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Cloud Testing: Storage Failover

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As you’d expect, we’ve been extensively testing the failover and high availability features as it’s one of the key selling points of our Cloud Platform, our main area for concern has of course been data storage – without data or disk, there’s no point in having compute power really.

In terms of storage availability initially we will have a pair of SAN SUs (Storage Area Network Storage Units) with 15k RPM SAS Drives, each SU has redundant PSU and Fans, has Dual Quad Core CPUs and 32GB of RAM for Cache and boots from an SSD. Storage is configured equally over both SUs in a round-robin fashion, this balances the load over the two SUs and maximises performance – So for half of the virtual machine instances SAN SU1 will be primary and for the other half SAN SU2 will be the primary – If a failure should ever occur then each SU is configured as a mirror for the other SUs volumes, so if SU1 fails and your storage is primary on SU1 then SU2 will start serving your storage to you.

In our testing so far we’ve seen from zero seconds impact to a maximum of two seconds impact in a a failover situation – depending on the exact nature of the failure. Whilst ideally we’d like to bring this down to zero seconds impact for all failure types, unfortunately it then becomes a delicate balance between false positives (where the system things something has failed because it takes fractionally longer to respond than normal) and detecting actual failures – if we start detecting lots of failures that aren’t, then it effects the stability of the system as it flips and flops between failure and recovery – which is far worse than a second or two of actual pause in disk i/o (Note: you shouldn’t see disk i/o fail, as it is queued, it will just pause momentarily). In a maintenance situation we can take out an SU without any impact to your service at all :)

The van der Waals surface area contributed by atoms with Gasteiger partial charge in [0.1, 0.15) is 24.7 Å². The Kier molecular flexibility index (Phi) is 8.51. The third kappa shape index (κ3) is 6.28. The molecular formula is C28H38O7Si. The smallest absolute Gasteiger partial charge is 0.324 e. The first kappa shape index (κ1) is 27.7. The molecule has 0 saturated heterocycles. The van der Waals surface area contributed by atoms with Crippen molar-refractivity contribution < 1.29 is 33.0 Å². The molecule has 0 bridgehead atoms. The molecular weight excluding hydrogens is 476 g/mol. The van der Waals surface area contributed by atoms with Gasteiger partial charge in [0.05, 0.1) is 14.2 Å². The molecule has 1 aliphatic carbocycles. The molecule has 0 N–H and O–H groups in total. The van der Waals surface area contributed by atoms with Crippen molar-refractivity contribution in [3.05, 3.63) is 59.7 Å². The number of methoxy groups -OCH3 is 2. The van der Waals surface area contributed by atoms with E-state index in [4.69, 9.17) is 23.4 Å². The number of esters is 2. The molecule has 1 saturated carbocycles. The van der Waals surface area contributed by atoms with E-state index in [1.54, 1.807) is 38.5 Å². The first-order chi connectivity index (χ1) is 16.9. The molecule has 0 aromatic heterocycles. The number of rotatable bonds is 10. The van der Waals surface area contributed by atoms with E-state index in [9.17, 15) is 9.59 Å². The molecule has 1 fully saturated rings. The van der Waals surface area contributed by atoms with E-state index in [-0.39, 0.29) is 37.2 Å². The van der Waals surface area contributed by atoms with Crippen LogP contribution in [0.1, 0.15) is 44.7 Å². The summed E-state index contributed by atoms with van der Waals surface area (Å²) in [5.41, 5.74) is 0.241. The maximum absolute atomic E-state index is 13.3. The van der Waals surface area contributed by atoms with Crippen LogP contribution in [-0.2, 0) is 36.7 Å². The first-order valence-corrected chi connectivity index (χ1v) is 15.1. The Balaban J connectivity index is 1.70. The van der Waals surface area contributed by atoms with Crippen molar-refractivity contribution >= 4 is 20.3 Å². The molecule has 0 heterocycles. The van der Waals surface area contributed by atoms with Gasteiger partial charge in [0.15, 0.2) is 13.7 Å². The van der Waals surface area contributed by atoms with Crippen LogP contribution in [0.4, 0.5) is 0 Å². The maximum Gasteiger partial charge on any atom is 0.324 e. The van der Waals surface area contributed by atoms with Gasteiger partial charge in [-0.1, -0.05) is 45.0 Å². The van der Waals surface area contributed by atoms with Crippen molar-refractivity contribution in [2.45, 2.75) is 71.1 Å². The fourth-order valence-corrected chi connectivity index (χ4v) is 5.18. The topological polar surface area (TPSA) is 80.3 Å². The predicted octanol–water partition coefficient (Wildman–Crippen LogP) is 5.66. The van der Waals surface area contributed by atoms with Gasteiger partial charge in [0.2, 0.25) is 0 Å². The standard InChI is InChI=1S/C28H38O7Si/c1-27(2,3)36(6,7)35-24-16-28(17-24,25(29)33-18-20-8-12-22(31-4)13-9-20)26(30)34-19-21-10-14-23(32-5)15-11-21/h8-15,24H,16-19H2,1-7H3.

Overall the initial SAN consists of:

  • Multiple SAN SUs mirroring data for each other
  • Multiple network switches

Each SAN SU consists of:

  • Dual Quad Core CPU
  • 32GB RAM
  • SSD for Storage OS
  • Enterprise SAS 15k RPM Drives
  • RAID-10 (Disk Mirroring + Striping)
  • N+1 Redundant PSU – Fed from two separate power feeds
  • Multiple connections to multiple switches

What all this boils down to is that each SU is highly redundant on it’s own, as well as being very fast, we then add to that another SAN SU which mirrors data for it, giving even more redundancy in the system, as well as increased throughput. What it also means is that we’ll never be the cheapest for disk space – for every 1GB of disk space available on the system we have to provision 4GB of space, spread over 4 drives – RAID-10 inside the SUs, then mirrored between the SUs. For reference we are using Seagate and Hitachi 15k RPM SAS drives in 450GB capacity – considerably more expensive per GB than SATA drives, but worth every penny for the performance and reliability :)

Also, as you’d expect from us, we’re also looking at what changes can be made to see if we can bring all failover situations down to zero impact – but we’ll be doing this in our lab and it will likely appear in future revisions of our cloud hosting platform. We’re always looking to improve :)

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